The PN domain creates a separate thread of execution for each node in the program graph. Threads are sometimes called lightweight processes. Modern operating systems, such as Unix, support the simultaneous execution of multiple processes. There need not be any actual parallelism. The operating system can interleave the execution of the processes. Within a single process, there can be multiple lightweight processes or threads, so there are two levels of multi-threading. Threads share a single address space, that of the parent process, allowing them to communicate through simple variables (shared memory). There is no need for more complex, heavyweight inter-process communication mechanisms such as pipes.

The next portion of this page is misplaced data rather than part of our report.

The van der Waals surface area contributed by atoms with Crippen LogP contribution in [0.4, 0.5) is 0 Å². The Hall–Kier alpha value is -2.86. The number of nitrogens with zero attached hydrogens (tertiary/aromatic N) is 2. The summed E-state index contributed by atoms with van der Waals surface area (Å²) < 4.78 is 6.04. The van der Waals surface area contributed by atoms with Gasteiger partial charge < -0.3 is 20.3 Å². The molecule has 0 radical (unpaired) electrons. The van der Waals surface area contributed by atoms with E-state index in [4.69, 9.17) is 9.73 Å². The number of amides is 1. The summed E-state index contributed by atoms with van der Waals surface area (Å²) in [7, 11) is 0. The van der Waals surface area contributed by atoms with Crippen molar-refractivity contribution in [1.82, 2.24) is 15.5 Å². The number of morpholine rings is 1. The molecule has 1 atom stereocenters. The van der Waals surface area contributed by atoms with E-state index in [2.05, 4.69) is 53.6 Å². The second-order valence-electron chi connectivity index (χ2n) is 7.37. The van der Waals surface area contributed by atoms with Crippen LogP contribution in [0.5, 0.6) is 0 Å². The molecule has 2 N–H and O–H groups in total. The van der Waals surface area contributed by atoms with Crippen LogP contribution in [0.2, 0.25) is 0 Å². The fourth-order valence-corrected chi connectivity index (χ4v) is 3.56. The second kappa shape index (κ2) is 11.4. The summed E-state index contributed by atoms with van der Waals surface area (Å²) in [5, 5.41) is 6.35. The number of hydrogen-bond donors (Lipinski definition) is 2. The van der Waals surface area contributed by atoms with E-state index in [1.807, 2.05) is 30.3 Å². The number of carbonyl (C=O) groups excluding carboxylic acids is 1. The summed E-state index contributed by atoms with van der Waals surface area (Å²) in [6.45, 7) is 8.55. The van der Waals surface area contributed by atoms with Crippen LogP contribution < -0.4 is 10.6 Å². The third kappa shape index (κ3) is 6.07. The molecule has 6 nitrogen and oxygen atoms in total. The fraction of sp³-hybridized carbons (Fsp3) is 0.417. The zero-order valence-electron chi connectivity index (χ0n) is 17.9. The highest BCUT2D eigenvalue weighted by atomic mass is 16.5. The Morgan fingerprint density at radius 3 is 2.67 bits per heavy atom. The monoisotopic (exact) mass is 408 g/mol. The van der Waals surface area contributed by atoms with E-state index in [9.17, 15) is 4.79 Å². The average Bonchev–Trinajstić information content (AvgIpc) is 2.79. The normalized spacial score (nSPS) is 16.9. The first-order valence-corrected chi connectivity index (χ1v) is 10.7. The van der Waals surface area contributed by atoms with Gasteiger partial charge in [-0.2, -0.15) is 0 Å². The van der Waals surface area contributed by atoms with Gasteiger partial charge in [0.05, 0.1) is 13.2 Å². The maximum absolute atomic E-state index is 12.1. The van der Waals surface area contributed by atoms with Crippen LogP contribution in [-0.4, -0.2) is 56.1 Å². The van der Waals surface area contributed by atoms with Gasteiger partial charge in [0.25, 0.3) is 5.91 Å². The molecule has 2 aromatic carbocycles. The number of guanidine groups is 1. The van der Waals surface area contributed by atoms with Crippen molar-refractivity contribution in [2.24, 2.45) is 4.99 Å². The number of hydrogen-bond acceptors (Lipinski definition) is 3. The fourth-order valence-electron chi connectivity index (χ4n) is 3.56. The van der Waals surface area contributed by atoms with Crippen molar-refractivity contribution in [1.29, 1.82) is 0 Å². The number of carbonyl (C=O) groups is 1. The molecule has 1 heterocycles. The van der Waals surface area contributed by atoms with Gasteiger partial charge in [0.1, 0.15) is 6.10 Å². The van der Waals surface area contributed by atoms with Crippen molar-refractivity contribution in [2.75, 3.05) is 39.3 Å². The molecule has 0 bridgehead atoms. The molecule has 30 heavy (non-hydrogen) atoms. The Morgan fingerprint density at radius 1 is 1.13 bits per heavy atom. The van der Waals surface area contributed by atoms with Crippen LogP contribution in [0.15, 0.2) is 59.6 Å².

Synchronization mechanisms are available to ensure that threads have exclusive access to shared data and cannot interfere with one another to corrupt shared data structures. Monitors and condition variables are available to synchronize the execution of threads. A monitor is an object that can be locked and unlocked. Only one thread may hold the lock on the monitor. If a thread attempts to lock a monitor that is already locked by another thread, then it will be suspended until the monitor is unlocked. At that point, it wakes up and tries again to lock the monitor. Condition variables allow threads to send signals to each other. Condition variables must be used in conjunction with a monitor; a thread must lock the associated monitor before using a condition variable.
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